ALL THE PHOTOS:
Geology of the Apollo 16 Area, Central Lunar Highlands, Prepared on Behalf of the National Aeronautics and Space Administration
only one who just can’t get no respect. To hear Apollo 16 astronaut Charles Duke tell it, one day you’re a space hero to millions, and then nobody ever heard of you.
Seven years after he spent a record seventy-one hours on the moon, Duke was telling a group of high school students in Seattle that it wasn’t long after his space adventure that “only my wife and momma remembered.” A year after that, all he could count on was Momma, he joked, and to jog the memories of his wife and sons “I kept pinning notes up around the house.”
-Bob Ward, The Light Stuff
NASA Y GOOGLE FOTOS CHARLIE EN GOOGLE MOON
«It’s hard to describe the vitality of darkness…»
APLLO XVI LAUNCH DAY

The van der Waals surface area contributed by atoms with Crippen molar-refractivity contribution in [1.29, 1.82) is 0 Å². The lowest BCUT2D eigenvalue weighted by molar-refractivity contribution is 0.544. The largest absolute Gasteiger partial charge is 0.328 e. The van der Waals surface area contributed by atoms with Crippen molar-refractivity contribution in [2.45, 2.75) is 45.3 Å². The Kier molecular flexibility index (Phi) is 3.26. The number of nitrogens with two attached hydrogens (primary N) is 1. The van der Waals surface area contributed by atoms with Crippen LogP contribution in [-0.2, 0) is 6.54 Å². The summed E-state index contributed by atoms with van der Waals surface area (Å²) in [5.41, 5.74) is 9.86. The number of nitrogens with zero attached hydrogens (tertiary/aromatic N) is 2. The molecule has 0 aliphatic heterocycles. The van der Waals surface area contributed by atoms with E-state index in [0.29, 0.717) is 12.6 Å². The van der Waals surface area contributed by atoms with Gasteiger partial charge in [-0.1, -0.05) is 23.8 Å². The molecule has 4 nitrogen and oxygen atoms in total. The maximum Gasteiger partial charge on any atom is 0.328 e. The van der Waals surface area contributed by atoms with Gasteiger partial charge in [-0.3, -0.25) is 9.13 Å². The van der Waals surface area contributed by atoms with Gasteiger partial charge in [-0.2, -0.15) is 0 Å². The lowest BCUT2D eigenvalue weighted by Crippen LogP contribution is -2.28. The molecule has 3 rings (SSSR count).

CHARLE SDUKE FUE LA VOZ DEL APOLLO XI
This essay explores the place of the Apollo program in the popular recollection of Americans more than 30 years after the last Moon l
andings in 1972, partly through a discussion of films and popular music. The collective memory of this singular episode in the history of the USA has altered over time. It has taken on mythical qualities, as well as a nostalgia for a time long gone. From a postmodern, post-cold war perspective Project Apollo appears increasingly unique, an experience born out of cold war rivalries long gone in which a demonstration of American technological capability was required. Many in the spaceflight community seek to become a multi-planetary species, and they point to Apollo in an increasingly mythical way as a representation of something that should be replicated. But the circumstances that made Apollo succeed have long since passed.